Institutions following foreign curricula seek exemptions.
Educational institutions and parents are scrambling for answers as many questions remain unanswered following the Ministry of Education's announcement last week about unifying academic calendars of schools, colleges and universities across the UAE.
The Ministry of Education had announced that holidays for all public and private schools, colleges and universities across the UAE are to be unified from the next academic year, starting this September.
While the ministry does not mention any exceptions to the decision, it is yet unclear whether the decision includes schools following Asian curriculum (such as Indian and Pakistani curriculum schools), which begin their academic year in April.
Colleges following foreign curricula also said they are unsure how they would be able to fit in their semesters and exam plans, which are often aligned to their parent campuses outside the UAE, to the dates fixed by the ministry.
The decision to begin the 2013 summer holidays for all educational institutions on July 7 evoked mixed reactions among families too — questioning if the summer holidays will be cut short as compared to previous years when some schools close in mid-June.
When Gulf News contacted the ministry for clarification, a spokesperson asked us to contact the Knowledge and Human Development Authority (KHDA) for answers about how the unification of academic calendars will be implemented in Dubai — whether or not all private schools will be affected and whether educational institutions can apply for exemptions.
However, when contacted, the KHDA refused to comment on the announcement saying clarification should be sought from the ministry as the announcement was made by them.
An official at the ministry, who declined to be named, said that it is most likely that Asian schools are not part of the decision since they follow a completely different academic calendar. And another source at the KHDA said that the document sent to KHDA from the ministry, which does not mention any exceptions, is all they know of the decision.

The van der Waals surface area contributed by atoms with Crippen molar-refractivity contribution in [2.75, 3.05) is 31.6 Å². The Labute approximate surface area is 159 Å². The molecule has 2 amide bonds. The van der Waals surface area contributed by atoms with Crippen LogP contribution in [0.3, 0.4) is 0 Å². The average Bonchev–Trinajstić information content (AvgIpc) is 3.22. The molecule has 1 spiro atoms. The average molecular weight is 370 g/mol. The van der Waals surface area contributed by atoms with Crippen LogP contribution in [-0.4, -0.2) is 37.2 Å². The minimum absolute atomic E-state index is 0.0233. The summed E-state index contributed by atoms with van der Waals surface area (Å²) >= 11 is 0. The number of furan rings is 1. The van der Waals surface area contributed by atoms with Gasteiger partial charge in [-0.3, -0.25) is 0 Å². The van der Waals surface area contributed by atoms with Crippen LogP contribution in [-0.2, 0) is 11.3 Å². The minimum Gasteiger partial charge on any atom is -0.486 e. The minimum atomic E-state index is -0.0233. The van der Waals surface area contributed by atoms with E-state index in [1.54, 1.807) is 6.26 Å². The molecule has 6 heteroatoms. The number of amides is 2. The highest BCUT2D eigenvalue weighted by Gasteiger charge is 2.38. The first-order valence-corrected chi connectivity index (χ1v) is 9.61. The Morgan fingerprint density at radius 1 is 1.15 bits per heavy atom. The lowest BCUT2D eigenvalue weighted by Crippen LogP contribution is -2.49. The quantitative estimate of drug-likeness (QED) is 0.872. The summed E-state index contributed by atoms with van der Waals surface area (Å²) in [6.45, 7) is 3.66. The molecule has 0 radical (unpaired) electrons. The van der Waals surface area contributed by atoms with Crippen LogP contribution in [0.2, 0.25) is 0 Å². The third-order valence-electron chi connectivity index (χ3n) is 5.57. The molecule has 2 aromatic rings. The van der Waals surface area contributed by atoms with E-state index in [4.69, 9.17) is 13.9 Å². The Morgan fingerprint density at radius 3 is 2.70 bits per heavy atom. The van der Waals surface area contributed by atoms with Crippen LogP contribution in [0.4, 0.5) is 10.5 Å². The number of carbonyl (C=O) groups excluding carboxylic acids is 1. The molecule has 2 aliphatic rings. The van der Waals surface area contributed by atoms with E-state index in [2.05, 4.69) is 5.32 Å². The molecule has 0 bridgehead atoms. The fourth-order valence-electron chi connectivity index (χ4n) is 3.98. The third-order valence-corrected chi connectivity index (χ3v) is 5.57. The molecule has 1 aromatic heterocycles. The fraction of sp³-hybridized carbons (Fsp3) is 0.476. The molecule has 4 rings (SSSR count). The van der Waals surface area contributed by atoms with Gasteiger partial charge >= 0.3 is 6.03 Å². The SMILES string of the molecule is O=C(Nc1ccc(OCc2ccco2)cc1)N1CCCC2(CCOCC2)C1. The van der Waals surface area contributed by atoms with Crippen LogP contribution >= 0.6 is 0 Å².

The unification of the academic calendar for the academic year 2012-2013 came under an agreement between the Ministries of Education and Higher Education.
"Apart from being a complete surprise coming after all schools have already published their 2012/2013 calendars, this decision is entirely incompatible with the image and practice of the UAE, as providing a welcoming and productive environment for people of all cultures and backgrounds," a resident, who asked not to be named, said.
"Each curriculum is aligned with the timings and programmes of their points of origins which have their own calendars and structures. Forcing the UAE-based schools to follow a different calendar will totally disrupt these programmes affecting exam schedules, non-school programmes and even teacher recruitment."
"It is important to keep in mind that no other country forces expatriate-oriented schools to follow an academic schedule different from their home country. The rationale of ‘family vacations' is illogical since anyone in the situation of having children in different schools with different holidays has made that decision and is responsible for the consequences of their choices," he said.